A webinar on the consequences of lead poisoning in children and snapshots of how state and local advocates are developing policy approaches to reduce lead poisoning and serve children who have been affected by it.
On May 3, 2016, the Coalition on Human Needs, First Focus, Children’s Leadership Council, Partnership for America’s Children, MomsRising, and the National Head Start Association hosted the webinar, Lead Poisoning: Preventable Harm, focusing on the nation’s attention on the terrible human cost of allowing contamination of our water supply, catalyzed by the lead poisoning of children (and adults) in Flint, Michigan. We have since learned that lead in water affects many communities nationwide, and that lead from paint in older buildings is an even more prevalent source of child poisoning. We have known about this for a long time, and steps to reduce the lead around us in previous decades have dramatically reduced the number of children suffering from lead poisoning. But reduced investments by local, state, and federal governments have slowed our progress and brought preventable harm to more than half a million U.S. children.
This webinar provided expert evidence about the consequences of lead poisoning in children, examples of work being done in Flint and Philadelphia to stop this scourge, and timely information about Congressional proposals to fund the solutions. Click here to watch the webinar and access the slideshow and materials.
- Dr. Jennifer A. Lowry, MD, a pediatrician and national expert on medical toxicology, including lead poisoning, practicing at Children’s Mercy Hospital in Kansas City, MO. She directs the Mid-America Pediatric Environmental Health Specialty Unit (PESHU) for the Environmental Protection Agency (EPA) Region 7 and serves as chair of the American Academy of Pediatrics' Council on Environmental Health.
- Colleen McCauley, Health Policy Director at Public Citizens for Children and Youth in Pennsylvania. She works on child health policies, with special emphasis on low-income and undocumented children in the metro Philadelphia area. Prior to joining PCCY in 2001, Colleen was a nurse and former Assistant Director of the Abbottsford Community Health Center in Philadelphia.
Snapshots: State and local policy approaches to addressing lead poisoning
These snapshots of some organizations’ work offer a menu of activities for policymakers and advocates considering how to address lead poisoning in their communities. The approaches include data reporting, parent education, screening, treatment, housing inspection, abatement, enforcement, and services including health care, early intervention and education services for children exposed to lead.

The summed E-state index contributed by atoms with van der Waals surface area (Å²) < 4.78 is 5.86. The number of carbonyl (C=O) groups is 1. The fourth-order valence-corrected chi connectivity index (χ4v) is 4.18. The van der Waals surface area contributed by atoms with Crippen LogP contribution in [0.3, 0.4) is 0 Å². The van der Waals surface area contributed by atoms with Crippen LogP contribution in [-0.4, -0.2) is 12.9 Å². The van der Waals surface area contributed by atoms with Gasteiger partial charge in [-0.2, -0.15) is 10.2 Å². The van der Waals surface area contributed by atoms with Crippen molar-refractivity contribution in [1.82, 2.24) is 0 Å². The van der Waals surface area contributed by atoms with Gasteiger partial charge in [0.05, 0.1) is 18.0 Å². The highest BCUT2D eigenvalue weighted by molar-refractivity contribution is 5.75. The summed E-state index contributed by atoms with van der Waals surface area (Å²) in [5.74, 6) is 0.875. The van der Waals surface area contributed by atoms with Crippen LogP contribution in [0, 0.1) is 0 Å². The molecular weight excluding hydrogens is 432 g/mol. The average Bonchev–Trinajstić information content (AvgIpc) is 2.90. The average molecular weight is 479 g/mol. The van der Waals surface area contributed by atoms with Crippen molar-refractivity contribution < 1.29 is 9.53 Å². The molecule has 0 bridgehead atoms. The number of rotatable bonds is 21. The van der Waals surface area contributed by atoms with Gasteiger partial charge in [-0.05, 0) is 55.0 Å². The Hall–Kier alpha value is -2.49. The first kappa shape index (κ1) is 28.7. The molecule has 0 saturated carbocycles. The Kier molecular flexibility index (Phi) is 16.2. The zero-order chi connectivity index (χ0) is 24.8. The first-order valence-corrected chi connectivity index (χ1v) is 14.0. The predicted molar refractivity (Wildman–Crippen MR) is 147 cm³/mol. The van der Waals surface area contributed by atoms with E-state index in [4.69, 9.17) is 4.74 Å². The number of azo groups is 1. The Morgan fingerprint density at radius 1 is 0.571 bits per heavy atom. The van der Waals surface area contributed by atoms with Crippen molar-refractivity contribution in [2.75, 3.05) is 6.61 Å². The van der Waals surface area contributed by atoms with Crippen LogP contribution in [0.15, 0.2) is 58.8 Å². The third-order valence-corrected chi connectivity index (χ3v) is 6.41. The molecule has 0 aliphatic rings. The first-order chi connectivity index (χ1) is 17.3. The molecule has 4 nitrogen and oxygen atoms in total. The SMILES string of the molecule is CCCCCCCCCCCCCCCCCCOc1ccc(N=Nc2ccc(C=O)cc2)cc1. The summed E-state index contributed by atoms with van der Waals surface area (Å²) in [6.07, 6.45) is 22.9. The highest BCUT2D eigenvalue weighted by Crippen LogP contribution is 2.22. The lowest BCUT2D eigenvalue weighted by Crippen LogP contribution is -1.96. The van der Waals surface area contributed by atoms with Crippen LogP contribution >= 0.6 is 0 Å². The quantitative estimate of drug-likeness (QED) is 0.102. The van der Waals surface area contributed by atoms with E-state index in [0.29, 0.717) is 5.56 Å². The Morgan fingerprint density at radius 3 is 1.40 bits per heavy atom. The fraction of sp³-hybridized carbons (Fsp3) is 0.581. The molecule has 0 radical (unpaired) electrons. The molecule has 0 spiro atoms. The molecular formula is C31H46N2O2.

Michigan’s Children is fighting to increase state funding for a range of early intervention programs, and continued support for children exposed to lead and their families. This includes work with key legislative allies and other advocacy and program partners to move several comprehensive funding packages specific to Flint’s exposed population that include expanded resources for Early On (Michigan’s IDEA Part C program), home visiting, child care and nutrition supports, as well as other health and infrastructure investments. It also includes making connections to other partners and champions to continue necessary wrap around interventions as exposed children move into school-age and beyond.
They have also begun to utilize the increased attention to lead exposure interventions and supports to expose the shortcomings in the state system for early intervention, which is true not only in Flint, but around the state. They have a focused effort on expanding investment in early intervention programs like Early On statewide.
Priority Children in Flint, MI, is sharing information about nutrition and water resources and advocating for educational and medical services. It is also working on mapping (geo-coding) with researchers to identify children, their location, etc. in the city to better pinpoint resources.
Advocates for the Children of New Jersey worked with other advocates to protect a statutorily dedicated fund for lead abatement. Governor Christie recently made a public commitment for to a special $10 million appropriation to the Lead Hazard Abatement Fund. ACNJ also supported legislation to lower the blood lead test level that requires public health departments to inform parents and proactively search for the source of the lead and require abatement to the current CDC recommendation of 5 micrograms/deciliter rather than the older recommendation of 10. The governor recently announced that the Department of Health will follow the CDC guidelines, that there will be a new public awareness campaign, and an enhanced campaign to remediate lead poisoning in housing. In addition, the state will require all older schools to their water and will issue regulations for posting testing results and notifying parents.